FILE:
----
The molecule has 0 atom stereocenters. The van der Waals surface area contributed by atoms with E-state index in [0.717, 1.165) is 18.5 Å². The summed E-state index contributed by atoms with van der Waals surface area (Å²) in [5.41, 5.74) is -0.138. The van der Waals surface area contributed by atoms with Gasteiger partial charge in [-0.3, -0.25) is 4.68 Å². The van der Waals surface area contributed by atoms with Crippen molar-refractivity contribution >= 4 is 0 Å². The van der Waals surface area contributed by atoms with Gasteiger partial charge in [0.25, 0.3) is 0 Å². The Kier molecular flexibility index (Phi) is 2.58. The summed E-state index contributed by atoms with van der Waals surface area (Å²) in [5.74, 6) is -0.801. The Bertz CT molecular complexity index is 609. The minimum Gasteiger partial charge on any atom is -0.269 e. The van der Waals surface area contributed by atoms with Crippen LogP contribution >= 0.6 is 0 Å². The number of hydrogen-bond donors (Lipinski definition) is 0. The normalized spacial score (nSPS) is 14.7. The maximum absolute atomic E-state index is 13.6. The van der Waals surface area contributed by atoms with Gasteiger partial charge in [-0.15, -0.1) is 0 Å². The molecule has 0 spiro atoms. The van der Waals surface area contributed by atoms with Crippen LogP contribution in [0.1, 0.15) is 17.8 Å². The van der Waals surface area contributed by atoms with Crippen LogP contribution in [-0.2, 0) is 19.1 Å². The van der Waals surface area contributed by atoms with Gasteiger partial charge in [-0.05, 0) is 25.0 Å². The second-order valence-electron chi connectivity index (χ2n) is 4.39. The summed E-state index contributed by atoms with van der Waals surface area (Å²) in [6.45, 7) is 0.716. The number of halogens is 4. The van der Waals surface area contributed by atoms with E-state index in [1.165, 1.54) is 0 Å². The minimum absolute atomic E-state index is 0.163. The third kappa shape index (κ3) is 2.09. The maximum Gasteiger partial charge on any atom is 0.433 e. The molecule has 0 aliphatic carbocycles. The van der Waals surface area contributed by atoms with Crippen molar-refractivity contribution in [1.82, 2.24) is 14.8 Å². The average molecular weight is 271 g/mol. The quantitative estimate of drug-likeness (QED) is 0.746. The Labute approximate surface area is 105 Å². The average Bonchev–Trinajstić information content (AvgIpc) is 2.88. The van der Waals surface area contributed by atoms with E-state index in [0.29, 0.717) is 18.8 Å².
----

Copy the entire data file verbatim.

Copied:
The molecule has 0 atom stereocenters. The van der Waals surface area contributed by atoms with E-state index in [0.717, 1.165) is 18.5 Å². The summed E-state index contributed by atoms with van der Waals surface area (Å²) in [5.41, 5.74) is -0.138. The van der Waals surface area contributed by atoms with Gasteiger partial charge in [-0.3, -0.25) is 4.68 Å². The van der Waals surface area contributed by atoms with Crippen molar-refractivity contribution >= 4 is 0 Å². The van der Waals surface area contributed by atoms with Gasteiger partial charge in [0.25, 0.3) is 0 Å². The Kier molecular flexibility index (Phi) is 2.58. The summed E-state index contributed by atoms with van der Waals surface area (Å²) in [5.74, 6) is -0.801. The Bertz CT molecular complexity index is 609. The minimum Gasteiger partial charge on any atom is -0.269 e. The van der Waals surface area contributed by atoms with Crippen LogP contribution >= 0.6 is 0 Å². The number of hydrogen-bond donors (Lipinski definition) is 0. The normalized spacial score (nSPS) is 14.7. The maximum absolute atomic E-state index is 13.6. The van der Waals surface area contributed by atoms with Gasteiger partial charge in [-0.15, -0.1) is 0 Å². The molecule has 0 spiro atoms. The van der Waals surface area contributed by atoms with Crippen LogP contribution in [0.1, 0.15) is 17.8 Å². The van der Waals surface area contributed by atoms with Crippen LogP contribution in [-0.2, 0) is 19.1 Å². The van der Waals surface area contributed by atoms with Gasteiger partial charge in [-0.05, 0) is 25.0 Å². The second-order valence-electron chi connectivity index (χ2n) is 4.39. The summed E-state index contributed by atoms with van der Waals surface area (Å²) in [6.45, 7) is 0.716. The number of halogens is 4. The van der Waals surface area contributed by atoms with E-state index in [1.165, 1.54) is 0 Å². The minimum absolute atomic E-state index is 0.163. The third kappa shape index (κ3) is 2.09. The maximum Gasteiger partial charge on any atom is 0.433 e. The molecule has 0 aliphatic carbocycles. The van der Waals surface area contributed by atoms with Crippen molar-refractivity contribution in [1.82, 2.24) is 14.8 Å². The average molecular weight is 271 g/mol. The quantitative estimate of drug-likeness (QED) is 0.746. The Labute approximate surface area is 105 Å². The average Bonchev–Trinajstić information content (AvgIpc) is 2.88. The van der Waals surface area contributed by atoms with E-state index in [0.29, 0.717) is 18.8 Å².